SOUTH Yorkshire Police wrote off almost a fifth of all crimes reported to them last year, figures obtained by The Star reveal.
But the figure is lower than four years ago – when officers decided against investigating more than a third of offences.
Figures obtained by The Star under the Freedom of Information Act reveal out of 103,818 crimes reported in the county in 2010, some 19,871 were ‘screened’.
That means officers decided there was not enough to proceed with an investigation.
It compares to 56,998 crimes being screened in 2006, out of 160,061.
In Doncaster, 24 per cent were written off, with 6,388 of 26,650 screened. It compared with 11,428 screened out of 41,928, which represented 27 per cent.
In Sheffield, 3,913 were screened out of 43,797 last year compared to 28,583 out of 67,015 in 2006.
Barnsley saw 1,632 screened out of 15,696 in 2010, compared to 6,256 out of 23,065 in 2006.
And in Rotherham 7,938 were screened out of 17,675. The 2006 figure was 10,731 out of 28,053.
In Doncaster, the largest portion was for theft or unauthorised taking, with 1,466.
Theft from vehicles made up 1,166.
Sheffield saw the largest proportion of its total as damage to vehicles, with 778 discarded, ahead of 643 for theft or unauthorised taking.
Detective Chief Inspector Mark Foster, of Doncaster CID, said: “When a crime is reported, it goes into the crime recording bureau.
“They look for investigation opportunities, such as DNA, instrument marks, and a whole host of other possible evidence, whether suspects or a vehicle have been seen, or if there is any CCTV.
“It goes to a crime management unit which looks at what investigation should take place and who it should go to.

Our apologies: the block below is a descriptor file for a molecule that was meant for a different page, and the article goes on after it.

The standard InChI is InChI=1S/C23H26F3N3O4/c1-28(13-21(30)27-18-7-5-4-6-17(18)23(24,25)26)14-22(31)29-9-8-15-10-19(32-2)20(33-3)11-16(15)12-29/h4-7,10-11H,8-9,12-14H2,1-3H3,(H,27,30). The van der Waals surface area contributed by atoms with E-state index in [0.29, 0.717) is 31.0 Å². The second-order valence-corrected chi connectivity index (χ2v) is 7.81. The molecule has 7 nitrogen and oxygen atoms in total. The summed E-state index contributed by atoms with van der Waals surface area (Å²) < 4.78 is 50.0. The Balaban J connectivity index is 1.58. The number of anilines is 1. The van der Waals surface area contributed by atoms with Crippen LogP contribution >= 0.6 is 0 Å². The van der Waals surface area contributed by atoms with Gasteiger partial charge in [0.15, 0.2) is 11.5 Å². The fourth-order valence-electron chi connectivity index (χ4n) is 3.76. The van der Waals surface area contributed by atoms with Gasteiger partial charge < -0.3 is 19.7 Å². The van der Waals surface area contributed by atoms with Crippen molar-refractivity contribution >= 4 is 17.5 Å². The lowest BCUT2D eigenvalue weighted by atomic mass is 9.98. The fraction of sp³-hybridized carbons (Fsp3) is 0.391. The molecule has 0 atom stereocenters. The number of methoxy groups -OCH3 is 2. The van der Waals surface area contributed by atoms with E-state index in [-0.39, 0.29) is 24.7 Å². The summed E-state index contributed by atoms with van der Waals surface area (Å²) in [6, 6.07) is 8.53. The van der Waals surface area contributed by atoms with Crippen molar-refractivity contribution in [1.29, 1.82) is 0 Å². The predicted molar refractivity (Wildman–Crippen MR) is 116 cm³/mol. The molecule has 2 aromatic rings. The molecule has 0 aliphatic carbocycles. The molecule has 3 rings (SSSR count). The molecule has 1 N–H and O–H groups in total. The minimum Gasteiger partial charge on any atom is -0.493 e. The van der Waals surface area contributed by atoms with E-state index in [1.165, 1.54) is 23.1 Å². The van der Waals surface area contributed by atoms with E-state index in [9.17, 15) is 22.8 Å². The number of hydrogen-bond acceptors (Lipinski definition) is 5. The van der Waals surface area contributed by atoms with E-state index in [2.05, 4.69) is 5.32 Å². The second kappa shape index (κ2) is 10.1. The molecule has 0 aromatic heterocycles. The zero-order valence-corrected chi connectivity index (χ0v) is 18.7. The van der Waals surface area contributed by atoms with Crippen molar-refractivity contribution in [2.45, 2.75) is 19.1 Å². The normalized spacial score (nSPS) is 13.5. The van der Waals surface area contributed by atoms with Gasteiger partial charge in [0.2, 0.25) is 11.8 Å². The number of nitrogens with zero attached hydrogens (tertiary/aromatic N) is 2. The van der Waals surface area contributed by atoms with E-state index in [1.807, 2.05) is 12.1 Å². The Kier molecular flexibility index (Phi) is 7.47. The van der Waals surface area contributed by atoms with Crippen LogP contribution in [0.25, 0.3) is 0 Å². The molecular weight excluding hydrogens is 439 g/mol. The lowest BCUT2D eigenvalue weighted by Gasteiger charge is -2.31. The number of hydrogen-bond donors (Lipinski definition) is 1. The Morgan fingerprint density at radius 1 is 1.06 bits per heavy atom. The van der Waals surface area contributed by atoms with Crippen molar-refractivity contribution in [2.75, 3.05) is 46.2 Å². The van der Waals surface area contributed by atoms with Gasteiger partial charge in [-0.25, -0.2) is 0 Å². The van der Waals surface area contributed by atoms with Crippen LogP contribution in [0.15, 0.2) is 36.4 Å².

“There is a certain percentage where there are limited investigation opportunities to take that forward. We speak to the complainant by letter or phone to tell them there is no investigation opportunity we’re in a position to follow.
“They are not just routinely screened. It is when there is nothing to go on that crimes are screened. But some complainants don’t know their property details. If we got more information we would reactivate it, and it does follow a full process. We never screen serious assaults.
“We have to be realistic about what we can achieve.”
Urging the public to securely mark their property so they can be reunited with their belongings if they are stolen and later traced, DCI Foster said: “A lot of the problem is often down to people not knowing the details of their property.
“We urge the public to know details like serial numbers on bikes, and put their postcodes on possessions with a marker pen.
“People should record serial numbers and model numbers.
“If a red mountain bike gets stolen and is not identifiable, it will probably get screened.”
He said crimes were not screened if there had been a spate of similar incidents in an area.
He said that it was always worth recording crime to make sure police had an accurate picture to decide where to put resources.